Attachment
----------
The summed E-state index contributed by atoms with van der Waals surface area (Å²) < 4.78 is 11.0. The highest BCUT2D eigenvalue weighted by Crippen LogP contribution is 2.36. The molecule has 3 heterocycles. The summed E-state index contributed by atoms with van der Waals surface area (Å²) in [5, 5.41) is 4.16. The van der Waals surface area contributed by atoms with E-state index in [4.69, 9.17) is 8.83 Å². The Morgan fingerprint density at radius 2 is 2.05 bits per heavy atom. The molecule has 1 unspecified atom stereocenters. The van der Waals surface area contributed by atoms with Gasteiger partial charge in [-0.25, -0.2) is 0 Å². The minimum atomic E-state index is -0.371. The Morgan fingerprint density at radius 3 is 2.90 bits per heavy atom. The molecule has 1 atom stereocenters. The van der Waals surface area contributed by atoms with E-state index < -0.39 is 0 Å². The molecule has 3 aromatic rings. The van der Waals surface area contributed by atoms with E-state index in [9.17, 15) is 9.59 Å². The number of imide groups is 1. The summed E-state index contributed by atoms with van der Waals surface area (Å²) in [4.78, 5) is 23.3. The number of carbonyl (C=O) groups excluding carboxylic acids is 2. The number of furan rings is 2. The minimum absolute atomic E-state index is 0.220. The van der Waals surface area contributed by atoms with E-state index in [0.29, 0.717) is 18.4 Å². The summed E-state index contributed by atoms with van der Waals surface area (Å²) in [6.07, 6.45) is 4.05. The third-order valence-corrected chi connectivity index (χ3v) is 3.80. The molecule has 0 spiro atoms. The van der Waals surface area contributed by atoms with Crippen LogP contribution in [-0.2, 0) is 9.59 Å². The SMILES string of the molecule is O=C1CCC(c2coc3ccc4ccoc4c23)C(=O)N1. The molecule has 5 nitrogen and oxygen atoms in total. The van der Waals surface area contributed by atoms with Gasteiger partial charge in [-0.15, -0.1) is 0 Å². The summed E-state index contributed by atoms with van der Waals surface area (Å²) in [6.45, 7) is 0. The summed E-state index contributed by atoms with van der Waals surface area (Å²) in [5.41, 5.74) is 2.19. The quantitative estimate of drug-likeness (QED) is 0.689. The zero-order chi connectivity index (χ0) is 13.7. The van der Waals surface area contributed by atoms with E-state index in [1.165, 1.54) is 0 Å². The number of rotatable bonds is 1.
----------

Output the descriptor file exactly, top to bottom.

The summed E-state index contributed by atoms with van der Waals surface area (Å²) < 4.78 is 11.0. The highest BCUT2D eigenvalue weighted by Crippen LogP contribution is 2.36. The molecule has 3 heterocycles. The summed E-state index contributed by atoms with van der Waals surface area (Å²) in [5, 5.41) is 4.16. The van der Waals surface area contributed by atoms with E-state index in [4.69, 9.17) is 8.83 Å². The Morgan fingerprint density at radius 2 is 2.05 bits per heavy atom. The molecule has 1 unspecified atom stereocenters. The van der Waals surface area contributed by atoms with Gasteiger partial charge in [-0.25, -0.2) is 0 Å². The minimum atomic E-state index is -0.371. The Morgan fingerprint density at radius 3 is 2.90 bits per heavy atom. The molecule has 1 atom stereocenters. The van der Waals surface area contributed by atoms with E-state index < -0.39 is 0 Å². The molecule has 3 aromatic rings. The van der Waals surface area contributed by atoms with E-state index in [9.17, 15) is 9.59 Å². The number of imide groups is 1. The summed E-state index contributed by atoms with van der Waals surface area (Å²) in [4.78, 5) is 23.3. The number of carbonyl (C=O) groups excluding carboxylic acids is 2. The number of furan rings is 2. The minimum absolute atomic E-state index is 0.220. The van der Waals surface area contributed by atoms with E-state index in [0.29, 0.717) is 18.4 Å². The summed E-state index contributed by atoms with van der Waals surface area (Å²) in [6.07, 6.45) is 4.05. The third-order valence-corrected chi connectivity index (χ3v) is 3.80. The molecule has 0 spiro atoms. The van der Waals surface area contributed by atoms with Crippen LogP contribution in [-0.2, 0) is 9.59 Å². The SMILES string of the molecule is O=C1CCC(c2coc3ccc4ccoc4c23)C(=O)N1. The molecule has 5 nitrogen and oxygen atoms in total. The van der Waals surface area contributed by atoms with Gasteiger partial charge in [-0.15, -0.1) is 0 Å². The summed E-state index contributed by atoms with van der Waals surface area (Å²) in [6.45, 7) is 0. The summed E-state index contributed by atoms with van der Waals surface area (Å²) in [5.41, 5.74) is 2.19. The quantitative estimate of drug-likeness (QED) is 0.689. The zero-order chi connectivity index (χ0) is 13.7. The van der Waals surface area contributed by atoms with E-state index in [1.165, 1.54) is 0 Å². The number of rotatable bonds is 1.